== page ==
The website Women for Natural Gas is a pink-tinged, fancy-cursive-drenched love letter to the oil and gas industry. A prominently featured promo video shows women in hard hats and on rig sites. “Who’s powering the world? We are!” enthuses the narrator. Viewers can click through to a “Herstory” timeline of women working in the oil sector. Another page, about the group’s grassroots network of supporters, announces, “We are women for natural gas,” and shows three professionally dressed ladies alongside their testimonials. There’s a Carey White gushing, “The abundance of oil and gas in Texas helps keep prices at the pump lower.” One Rebecca Washington raves, “Natural gas is a safe, reliable source of energy that provides countless numbers of jobs.” But there’s a catch: The women don’t exist. - Mother Jones
It’s a high bar to clear, but this is one of the most depressing facts I’ve read as a climate journalist: the Amazon rainforest—a region known as “the lungs of the world” but battered by decades of deforestation—now emits more carbon than it absorbs. That’s the conclusion of a widely cited study published last week in the journal Nature, for which scientists undertook 590 flights over the Amazon to measure local atmospheric carbon levels over eight years, from 2010 to 2018. - Time
About half of the biggest sources of the potent greenhouse gas methane in the Permian Basin oilfield are likely to be malfunctioning oilfield equipment, according to a month-long airborne study by NASA’s Jet Propulsion Laboratory, the University of Arizona, and Arizona State University. - NASA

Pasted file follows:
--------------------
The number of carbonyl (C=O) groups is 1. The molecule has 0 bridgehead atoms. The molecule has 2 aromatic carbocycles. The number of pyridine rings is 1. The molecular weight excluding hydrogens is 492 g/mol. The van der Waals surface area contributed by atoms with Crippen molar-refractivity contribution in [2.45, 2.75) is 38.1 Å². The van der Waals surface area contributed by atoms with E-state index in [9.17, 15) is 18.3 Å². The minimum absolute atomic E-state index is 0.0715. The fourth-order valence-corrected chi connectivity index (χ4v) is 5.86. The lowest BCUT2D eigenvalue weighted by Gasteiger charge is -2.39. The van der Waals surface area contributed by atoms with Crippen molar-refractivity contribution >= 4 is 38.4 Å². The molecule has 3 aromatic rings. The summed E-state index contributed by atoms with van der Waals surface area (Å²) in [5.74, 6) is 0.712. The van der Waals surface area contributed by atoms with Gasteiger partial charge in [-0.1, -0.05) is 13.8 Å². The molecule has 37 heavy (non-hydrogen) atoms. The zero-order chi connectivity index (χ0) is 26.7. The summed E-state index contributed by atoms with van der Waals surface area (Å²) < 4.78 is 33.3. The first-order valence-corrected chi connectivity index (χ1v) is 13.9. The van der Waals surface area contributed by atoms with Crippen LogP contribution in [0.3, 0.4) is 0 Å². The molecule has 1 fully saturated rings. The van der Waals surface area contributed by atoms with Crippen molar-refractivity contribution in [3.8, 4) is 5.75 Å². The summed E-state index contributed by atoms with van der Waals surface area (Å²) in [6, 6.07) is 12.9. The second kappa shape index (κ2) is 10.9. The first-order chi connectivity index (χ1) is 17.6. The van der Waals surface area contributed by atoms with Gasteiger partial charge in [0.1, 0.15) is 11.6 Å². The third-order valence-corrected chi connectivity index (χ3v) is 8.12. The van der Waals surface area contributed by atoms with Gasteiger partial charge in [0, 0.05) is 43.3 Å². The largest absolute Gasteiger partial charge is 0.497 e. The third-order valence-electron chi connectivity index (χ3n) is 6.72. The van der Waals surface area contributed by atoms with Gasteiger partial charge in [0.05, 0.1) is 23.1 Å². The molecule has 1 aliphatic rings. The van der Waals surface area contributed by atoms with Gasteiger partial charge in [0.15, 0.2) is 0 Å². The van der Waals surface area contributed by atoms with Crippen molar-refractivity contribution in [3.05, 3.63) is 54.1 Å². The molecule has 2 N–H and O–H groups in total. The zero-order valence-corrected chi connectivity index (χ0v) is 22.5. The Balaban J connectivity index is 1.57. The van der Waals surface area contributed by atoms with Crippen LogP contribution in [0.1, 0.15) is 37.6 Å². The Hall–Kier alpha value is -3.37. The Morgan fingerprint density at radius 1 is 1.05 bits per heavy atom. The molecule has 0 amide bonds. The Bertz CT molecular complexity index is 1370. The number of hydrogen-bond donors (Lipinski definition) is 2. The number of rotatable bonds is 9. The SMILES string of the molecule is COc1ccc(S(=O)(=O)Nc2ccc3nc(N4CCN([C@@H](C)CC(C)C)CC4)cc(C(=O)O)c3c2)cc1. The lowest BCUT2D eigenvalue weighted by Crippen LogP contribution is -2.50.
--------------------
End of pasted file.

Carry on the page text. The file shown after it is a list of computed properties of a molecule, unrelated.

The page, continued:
President Joe Biden’s infrastructure plan proposes to spend $16 billion plugging old oil and gas wells and cleaning up abandoned mines. But there’s no authoritative measure of how many of these sites exist across the nation. In a recent study, my colleagues and I sought to account for every oil and gas well site in the lower 48 states that was eligible for restoration—meaning that the well no longer was producing oil or gas, and there were no other active wells using that site. We found more than 430,000 old well sites, with associated infrastructure such as access roads, storage areas, and fluid tanks. They covered more than 2 million acres—an area larger than Delaware and Rhode Island combined. - Fast Company
I started a CGCC Facebook page in May of '20 to share geo-environmental news but had concerns about FB's issues with accuracy. This page, GeoNews, is a response and partial solution, sharing a few items from reliable sources each week.